The word "code" has lots of meanings in computer science. It's often used to talk about programming, and a program can be referred to as "source code". Even binary representation of information is sometimes referred to as a code. However, in this chapter (and the next three chapters), the sense of coding that will be used is about clever representations of information that address a practical issue, such as encrypting the data to keep it secret.

In the previous chapter we looked at using binary representations to store all kinds of data --- numbers, text, images and more. But often simple binary representations don't work so well. Sometimes they take up too much space, sometimes small errors in the data can cause big problems, and sometimes we worry that someone else could easily read our messages. Most of the the time all three of these things are a problem! The codes that we will look at here overcome all of these problems, and are widely used for storing and transmitting important information.

The three main reasons that we use more complex representations of binary data are:

  • Compression: this reduces the amount of space the data needs (for example, coding an audio file using MP3 compression can reduce the size of an audio file to well under 10% of its original size).
  • Encryption: this changes the representation of data so that you need to have a "key" to unlock the message (for example, whenever your browser uses "https" instead of "http" to communicate with a website, encryption is being used to make sure that anyone eavesdropping on the connection can't make any sense of the information).
  • Error Control: this adds extra information to your data so that if there are minor failures in the storage device or transmission, it is possible to detect that the data has been corrupted, and even reconstruct the information (for example, bar codes on products have an extra digit added to them so that if the bar code is scanned incorrectly in a checkout, it makes a warning sound instead of charging you for the wrong product).

Often all three of these are applied to the same data; for example, if you take a photo on a smartphone it is usually compressed using JPEG, stored in the phone's memory with error correction, and uploaded to the web through a wireless connection using an encryption protocol to prevent other people nearby getting a copy of the photo.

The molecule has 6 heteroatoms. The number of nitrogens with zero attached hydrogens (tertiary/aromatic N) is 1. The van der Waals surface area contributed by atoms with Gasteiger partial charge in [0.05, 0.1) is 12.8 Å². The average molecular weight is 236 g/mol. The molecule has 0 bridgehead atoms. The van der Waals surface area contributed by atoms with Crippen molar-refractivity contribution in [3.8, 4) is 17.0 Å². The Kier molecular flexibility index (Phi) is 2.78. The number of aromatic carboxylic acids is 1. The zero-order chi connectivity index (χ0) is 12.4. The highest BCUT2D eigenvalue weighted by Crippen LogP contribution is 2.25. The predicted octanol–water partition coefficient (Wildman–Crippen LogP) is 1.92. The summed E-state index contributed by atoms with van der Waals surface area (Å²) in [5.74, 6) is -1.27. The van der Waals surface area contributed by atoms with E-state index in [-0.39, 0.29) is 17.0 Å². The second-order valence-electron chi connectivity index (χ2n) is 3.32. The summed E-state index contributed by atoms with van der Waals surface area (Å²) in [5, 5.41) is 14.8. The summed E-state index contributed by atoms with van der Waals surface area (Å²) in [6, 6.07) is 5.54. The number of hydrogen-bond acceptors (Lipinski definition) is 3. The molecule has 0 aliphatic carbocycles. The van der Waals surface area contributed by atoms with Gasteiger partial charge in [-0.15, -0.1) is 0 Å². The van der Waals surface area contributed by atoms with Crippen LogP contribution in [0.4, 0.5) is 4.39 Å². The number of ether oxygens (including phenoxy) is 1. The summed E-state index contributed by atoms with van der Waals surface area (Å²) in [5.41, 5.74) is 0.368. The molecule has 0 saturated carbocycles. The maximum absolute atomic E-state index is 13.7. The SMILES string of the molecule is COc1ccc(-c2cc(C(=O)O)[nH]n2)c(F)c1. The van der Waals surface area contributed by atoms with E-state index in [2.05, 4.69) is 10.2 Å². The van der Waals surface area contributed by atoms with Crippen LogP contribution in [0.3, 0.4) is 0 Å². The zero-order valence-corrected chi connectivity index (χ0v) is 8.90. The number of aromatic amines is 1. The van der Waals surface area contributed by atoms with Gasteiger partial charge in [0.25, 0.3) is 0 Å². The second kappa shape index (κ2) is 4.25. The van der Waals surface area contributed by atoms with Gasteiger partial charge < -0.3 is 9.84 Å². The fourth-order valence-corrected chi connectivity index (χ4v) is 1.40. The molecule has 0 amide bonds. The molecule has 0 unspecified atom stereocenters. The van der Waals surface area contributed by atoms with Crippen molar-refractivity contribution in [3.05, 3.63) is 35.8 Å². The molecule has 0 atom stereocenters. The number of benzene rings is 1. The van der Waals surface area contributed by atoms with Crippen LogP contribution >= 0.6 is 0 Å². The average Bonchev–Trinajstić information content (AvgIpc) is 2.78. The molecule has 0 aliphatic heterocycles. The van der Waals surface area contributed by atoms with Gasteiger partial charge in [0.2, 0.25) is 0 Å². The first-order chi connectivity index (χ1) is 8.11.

Without these forms of coding, digital devices would be very slow, have limited capacity, be unreliable, and be unable to keep your information private.

The idea of encoding data to make the representation more compact, robust or secure is centuries old, but the solid theory needed to support codes in the information age was developed in the 1940s --- not surprisingly considering that technology played such an important role in World War II, where efficiency, reliability and secrecy were all very important. One of the most celebrated researchers in this area was Claude Shannon, who developed the field of "information theory", which is all about how data can be represented effectively (Shannon was also a juggler, unicyclist, and inventor of fanciful machines).

  • Curiosity: Entropy

    A key concept in Shannon's work is a measure of information called "entropy", which established mathematical limits like how small files could be compressed, and how many extra bits must be added to a message to achieve a given level of reliability. While the idea of entropy is beyond what we need to cover here, there are some fun games that provide a taste of how you could measure information content by guessing what letter comes next. For example, think of a sentence, and see if a friend can guess the first letter. If it's an English sentence, chances are they'll guess that the first letter is "T", "A" or "I", rather than "X" or "Z". If, after a while, you had guessed that the beginning letters in a sentence are "There is no revers", you'd probably guess that the next letter is an "e". Entropy is about how easy it is to guess the next letter; this is useful in compression (we give short codes to letters that are likely to occur next), encryption (a good code makes it hard to guess the letters), and error control (if an error occurs, it needs to be easy to "guess" what the original text was).

    You can explore the idea of entropy further using an Unplugged activity called Twenty Guesses, and an online game for guessing sentences.

James Gleick's book The Information: A History, a Theory, a Flood provides an interesting view of the history of several areas relating to coding.